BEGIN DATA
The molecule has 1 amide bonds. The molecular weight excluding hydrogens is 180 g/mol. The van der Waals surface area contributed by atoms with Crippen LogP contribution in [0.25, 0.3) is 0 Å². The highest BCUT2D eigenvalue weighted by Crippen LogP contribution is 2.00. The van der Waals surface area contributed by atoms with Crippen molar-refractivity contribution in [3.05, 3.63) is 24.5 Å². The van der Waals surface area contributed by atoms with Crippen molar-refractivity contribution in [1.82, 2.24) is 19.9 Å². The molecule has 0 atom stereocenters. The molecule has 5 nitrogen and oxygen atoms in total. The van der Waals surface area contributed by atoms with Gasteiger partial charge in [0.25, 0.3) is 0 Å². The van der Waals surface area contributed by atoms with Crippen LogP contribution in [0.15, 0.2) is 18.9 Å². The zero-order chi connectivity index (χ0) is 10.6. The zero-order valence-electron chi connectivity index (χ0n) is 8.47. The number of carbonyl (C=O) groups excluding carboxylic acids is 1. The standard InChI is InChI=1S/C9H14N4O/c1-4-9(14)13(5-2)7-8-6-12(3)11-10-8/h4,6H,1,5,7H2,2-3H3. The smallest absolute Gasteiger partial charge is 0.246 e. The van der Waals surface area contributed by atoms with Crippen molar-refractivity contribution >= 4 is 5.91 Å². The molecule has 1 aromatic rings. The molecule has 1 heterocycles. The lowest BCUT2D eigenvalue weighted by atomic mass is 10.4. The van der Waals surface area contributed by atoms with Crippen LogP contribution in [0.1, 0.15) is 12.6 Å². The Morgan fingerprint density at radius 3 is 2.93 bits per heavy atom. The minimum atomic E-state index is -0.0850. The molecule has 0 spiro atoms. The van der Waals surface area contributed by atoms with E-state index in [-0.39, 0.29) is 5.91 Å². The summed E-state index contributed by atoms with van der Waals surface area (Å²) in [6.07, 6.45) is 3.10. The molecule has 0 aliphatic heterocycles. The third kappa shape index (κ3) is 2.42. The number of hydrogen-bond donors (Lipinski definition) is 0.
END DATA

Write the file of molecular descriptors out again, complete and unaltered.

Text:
The molecule has 1 amide bonds. The molecular weight excluding hydrogens is 180 g/mol. The van der Waals surface area contributed by atoms with Crippen LogP contribution in [0.25, 0.3) is 0 Å². The highest BCUT2D eigenvalue weighted by Crippen LogP contribution is 2.00. The van der Waals surface area contributed by atoms with Crippen molar-refractivity contribution in [3.05, 3.63) is 24.5 Å². The van der Waals surface area contributed by atoms with Crippen molar-refractivity contribution in [1.82, 2.24) is 19.9 Å². The molecule has 0 atom stereocenters. The molecule has 5 nitrogen and oxygen atoms in total. The van der Waals surface area contributed by atoms with Gasteiger partial charge in [0.25, 0.3) is 0 Å². The van der Waals surface area contributed by atoms with Crippen LogP contribution in [0.15, 0.2) is 18.9 Å². The zero-order chi connectivity index (χ0) is 10.6. The zero-order valence-electron chi connectivity index (χ0n) is 8.47. The number of carbonyl (C=O) groups excluding carboxylic acids is 1. The standard InChI is InChI=1S/C9H14N4O/c1-4-9(14)13(5-2)7-8-6-12(3)11-10-8/h4,6H,1,5,7H2,2-3H3. The smallest absolute Gasteiger partial charge is 0.246 e. The van der Waals surface area contributed by atoms with Crippen molar-refractivity contribution >= 4 is 5.91 Å². The molecule has 1 aromatic rings. The molecule has 1 heterocycles. The lowest BCUT2D eigenvalue weighted by atomic mass is 10.4. The van der Waals surface area contributed by atoms with Crippen LogP contribution in [0.1, 0.15) is 12.6 Å². The Morgan fingerprint density at radius 3 is 2.93 bits per heavy atom. The minimum atomic E-state index is -0.0850. The molecule has 0 spiro atoms. The van der Waals surface area contributed by atoms with E-state index in [-0.39, 0.29) is 5.91 Å². The summed E-state index contributed by atoms with van der Waals surface area (Å²) in [6.07, 6.45) is 3.10. The molecule has 0 aliphatic heterocycles. The third kappa shape index (κ3) is 2.42. The number of hydrogen-bond donors (Lipinski definition) is 0.